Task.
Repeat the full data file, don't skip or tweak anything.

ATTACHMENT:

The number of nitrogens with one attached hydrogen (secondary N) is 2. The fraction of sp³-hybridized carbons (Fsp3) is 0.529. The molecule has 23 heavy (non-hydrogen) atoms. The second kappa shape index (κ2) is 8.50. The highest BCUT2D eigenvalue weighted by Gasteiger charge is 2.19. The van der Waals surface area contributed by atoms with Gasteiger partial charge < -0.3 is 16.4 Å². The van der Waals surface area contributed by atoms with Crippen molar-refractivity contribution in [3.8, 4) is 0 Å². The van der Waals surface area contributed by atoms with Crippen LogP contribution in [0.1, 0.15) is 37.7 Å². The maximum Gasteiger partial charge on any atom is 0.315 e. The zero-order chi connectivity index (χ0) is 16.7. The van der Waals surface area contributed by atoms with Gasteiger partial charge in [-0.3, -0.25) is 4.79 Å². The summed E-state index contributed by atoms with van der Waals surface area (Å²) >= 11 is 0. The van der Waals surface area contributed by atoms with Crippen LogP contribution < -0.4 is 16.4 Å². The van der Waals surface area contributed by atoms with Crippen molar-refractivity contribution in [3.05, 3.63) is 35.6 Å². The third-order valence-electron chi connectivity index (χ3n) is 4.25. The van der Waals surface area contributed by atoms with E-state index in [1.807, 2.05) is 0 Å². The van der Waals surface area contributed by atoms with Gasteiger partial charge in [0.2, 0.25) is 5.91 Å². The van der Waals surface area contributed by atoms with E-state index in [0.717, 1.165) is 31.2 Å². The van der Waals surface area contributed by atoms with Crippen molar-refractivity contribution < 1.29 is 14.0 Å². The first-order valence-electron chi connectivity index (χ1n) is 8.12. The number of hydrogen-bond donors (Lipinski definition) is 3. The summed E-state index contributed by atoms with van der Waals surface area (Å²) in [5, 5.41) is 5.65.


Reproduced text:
The number of nitrogens with one attached hydrogen (secondary N) is 2. The fraction of sp³-hybridized carbons (Fsp3) is 0.529. The molecule has 23 heavy (non-hydrogen) atoms. The second kappa shape index (κ2) is 8.50. The highest BCUT2D eigenvalue weighted by Gasteiger charge is 2.19. The van der Waals surface area contributed by atoms with Gasteiger partial charge < -0.3 is 16.4 Å². The van der Waals surface area contributed by atoms with Crippen molar-refractivity contribution in [3.8, 4) is 0 Å². The van der Waals surface area contributed by atoms with Crippen LogP contribution in [0.1, 0.15) is 37.7 Å². The maximum Gasteiger partial charge on any atom is 0.315 e. The zero-order chi connectivity index (χ0) is 16.7. The van der Waals surface area contributed by atoms with Gasteiger partial charge in [-0.3, -0.25) is 4.79 Å². The summed E-state index contributed by atoms with van der Waals surface area (Å²) >= 11 is 0. The van der Waals surface area contributed by atoms with Crippen LogP contribution < -0.4 is 16.4 Å². The van der Waals surface area contributed by atoms with Crippen molar-refractivity contribution in [3.05, 3.63) is 35.6 Å². The third-order valence-electron chi connectivity index (χ3n) is 4.25. The van der Waals surface area contributed by atoms with E-state index in [1.807, 2.05) is 0 Å². The van der Waals surface area contributed by atoms with Gasteiger partial charge in [0.2, 0.25) is 5.91 Å². The van der Waals surface area contributed by atoms with E-state index in [0.717, 1.165) is 31.2 Å². The van der Waals surface area contributed by atoms with Crippen molar-refractivity contribution < 1.29 is 14.0 Å². The first-order valence-electron chi connectivity index (χ1n) is 8.12. The number of hydrogen-bond donors (Lipinski definition) is 3. The summed E-state index contributed by atoms with van der Waals surface area (Å²) in [5, 5.41) is 5.65.